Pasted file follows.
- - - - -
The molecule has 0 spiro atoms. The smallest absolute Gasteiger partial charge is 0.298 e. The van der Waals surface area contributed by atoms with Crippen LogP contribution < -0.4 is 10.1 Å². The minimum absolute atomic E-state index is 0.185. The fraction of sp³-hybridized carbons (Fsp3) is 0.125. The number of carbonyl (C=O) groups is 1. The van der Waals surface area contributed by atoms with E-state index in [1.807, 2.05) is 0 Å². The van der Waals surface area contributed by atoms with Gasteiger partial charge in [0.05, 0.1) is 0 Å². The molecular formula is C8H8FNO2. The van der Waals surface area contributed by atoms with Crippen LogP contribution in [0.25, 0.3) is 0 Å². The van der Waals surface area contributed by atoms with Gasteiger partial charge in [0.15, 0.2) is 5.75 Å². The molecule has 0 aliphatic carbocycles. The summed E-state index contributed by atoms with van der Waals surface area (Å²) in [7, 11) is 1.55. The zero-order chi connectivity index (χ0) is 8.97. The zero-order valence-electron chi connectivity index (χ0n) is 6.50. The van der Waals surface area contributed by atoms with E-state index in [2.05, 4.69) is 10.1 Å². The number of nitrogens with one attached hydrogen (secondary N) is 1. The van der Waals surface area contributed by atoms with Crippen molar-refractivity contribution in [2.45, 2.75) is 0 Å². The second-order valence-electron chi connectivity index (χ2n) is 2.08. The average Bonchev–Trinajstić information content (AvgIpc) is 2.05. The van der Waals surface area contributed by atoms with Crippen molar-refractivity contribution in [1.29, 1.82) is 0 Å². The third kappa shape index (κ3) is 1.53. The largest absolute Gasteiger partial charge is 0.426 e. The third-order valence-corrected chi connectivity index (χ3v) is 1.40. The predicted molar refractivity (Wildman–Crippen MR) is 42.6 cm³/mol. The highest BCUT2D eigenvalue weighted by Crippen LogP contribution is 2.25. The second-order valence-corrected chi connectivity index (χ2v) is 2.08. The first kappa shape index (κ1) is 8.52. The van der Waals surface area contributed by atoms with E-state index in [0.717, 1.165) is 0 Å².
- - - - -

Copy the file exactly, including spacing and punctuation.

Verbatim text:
The molecule has 0 spiro atoms. The smallest absolute Gasteiger partial charge is 0.298 e. The van der Waals surface area contributed by atoms with Crippen LogP contribution < -0.4 is 10.1 Å². The minimum absolute atomic E-state index is 0.185. The fraction of sp³-hybridized carbons (Fsp3) is 0.125. The number of carbonyl (C=O) groups is 1. The van der Waals surface area contributed by atoms with E-state index in [1.807, 2.05) is 0 Å². The van der Waals surface area contributed by atoms with Gasteiger partial charge in [0.05, 0.1) is 0 Å². The molecular formula is C8H8FNO2. The van der Waals surface area contributed by atoms with Crippen LogP contribution in [0.25, 0.3) is 0 Å². The van der Waals surface area contributed by atoms with Gasteiger partial charge in [0.15, 0.2) is 5.75 Å². The molecule has 0 aliphatic carbocycles. The summed E-state index contributed by atoms with van der Waals surface area (Å²) in [7, 11) is 1.55. The zero-order chi connectivity index (χ0) is 8.97. The zero-order valence-electron chi connectivity index (χ0n) is 6.50. The van der Waals surface area contributed by atoms with E-state index in [2.05, 4.69) is 10.1 Å². The number of nitrogens with one attached hydrogen (secondary N) is 1. The van der Waals surface area contributed by atoms with Crippen molar-refractivity contribution in [2.45, 2.75) is 0 Å². The second-order valence-electron chi connectivity index (χ2n) is 2.08. The average Bonchev–Trinajstić information content (AvgIpc) is 2.05. The van der Waals surface area contributed by atoms with Crippen molar-refractivity contribution in [1.29, 1.82) is 0 Å². The third kappa shape index (κ3) is 1.53. The largest absolute Gasteiger partial charge is 0.426 e. The third-order valence-corrected chi connectivity index (χ3v) is 1.40. The predicted molar refractivity (Wildman–Crippen MR) is 42.6 cm³/mol. The highest BCUT2D eigenvalue weighted by Crippen LogP contribution is 2.25. The second-order valence-corrected chi connectivity index (χ2v) is 2.08. The first kappa shape index (κ1) is 8.52. The van der Waals surface area contributed by atoms with E-state index in [0.717, 1.165) is 0 Å².